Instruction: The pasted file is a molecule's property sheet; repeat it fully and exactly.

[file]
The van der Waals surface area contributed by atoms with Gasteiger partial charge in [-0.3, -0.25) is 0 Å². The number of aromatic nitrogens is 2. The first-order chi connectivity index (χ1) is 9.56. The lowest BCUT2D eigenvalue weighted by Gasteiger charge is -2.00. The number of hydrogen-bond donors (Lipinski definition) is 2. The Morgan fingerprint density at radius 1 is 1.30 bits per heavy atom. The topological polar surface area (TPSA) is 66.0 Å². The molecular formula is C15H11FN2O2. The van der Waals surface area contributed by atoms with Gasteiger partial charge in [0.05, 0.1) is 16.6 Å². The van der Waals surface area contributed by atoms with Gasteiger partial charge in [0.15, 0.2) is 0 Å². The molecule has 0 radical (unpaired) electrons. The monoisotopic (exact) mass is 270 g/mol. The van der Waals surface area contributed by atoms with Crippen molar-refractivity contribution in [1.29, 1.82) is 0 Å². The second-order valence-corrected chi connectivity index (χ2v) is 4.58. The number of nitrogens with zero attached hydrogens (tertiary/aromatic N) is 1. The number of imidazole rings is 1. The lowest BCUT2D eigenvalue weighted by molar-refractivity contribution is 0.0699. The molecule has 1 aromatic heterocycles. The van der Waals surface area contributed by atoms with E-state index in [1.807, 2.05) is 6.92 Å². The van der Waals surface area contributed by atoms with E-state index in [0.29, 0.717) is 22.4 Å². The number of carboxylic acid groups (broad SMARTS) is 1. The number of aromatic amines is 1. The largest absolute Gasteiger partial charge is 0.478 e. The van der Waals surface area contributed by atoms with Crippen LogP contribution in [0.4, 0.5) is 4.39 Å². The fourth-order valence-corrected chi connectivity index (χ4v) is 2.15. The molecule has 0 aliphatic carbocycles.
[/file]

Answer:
The van der Waals surface area contributed by atoms with Gasteiger partial charge in [-0.3, -0.25) is 0 Å². The number of aromatic nitrogens is 2. The first-order chi connectivity index (χ1) is 9.56. The lowest BCUT2D eigenvalue weighted by Gasteiger charge is -2.00. The number of hydrogen-bond donors (Lipinski definition) is 2. The Morgan fingerprint density at radius 1 is 1.30 bits per heavy atom. The topological polar surface area (TPSA) is 66.0 Å². The molecular formula is C15H11FN2O2. The van der Waals surface area contributed by atoms with Gasteiger partial charge in [0.05, 0.1) is 16.6 Å². The van der Waals surface area contributed by atoms with Gasteiger partial charge in [0.15, 0.2) is 0 Å². The molecule has 0 radical (unpaired) electrons. The monoisotopic (exact) mass is 270 g/mol. The van der Waals surface area contributed by atoms with Crippen molar-refractivity contribution in [1.29, 1.82) is 0 Å². The second-order valence-corrected chi connectivity index (χ2v) is 4.58. The number of nitrogens with zero attached hydrogens (tertiary/aromatic N) is 1. The number of imidazole rings is 1. The lowest BCUT2D eigenvalue weighted by molar-refractivity contribution is 0.0699. The molecule has 1 aromatic heterocycles. The van der Waals surface area contributed by atoms with E-state index in [1.807, 2.05) is 6.92 Å². The van der Waals surface area contributed by atoms with E-state index in [0.29, 0.717) is 22.4 Å². The number of carboxylic acid groups (broad SMARTS) is 1. The number of aromatic amines is 1. The largest absolute Gasteiger partial charge is 0.478 e. The van der Waals surface area contributed by atoms with Crippen LogP contribution in [0.4, 0.5) is 4.39 Å². The fourth-order valence-corrected chi connectivity index (χ4v) is 2.15. The molecule has 0 aliphatic carbocycles.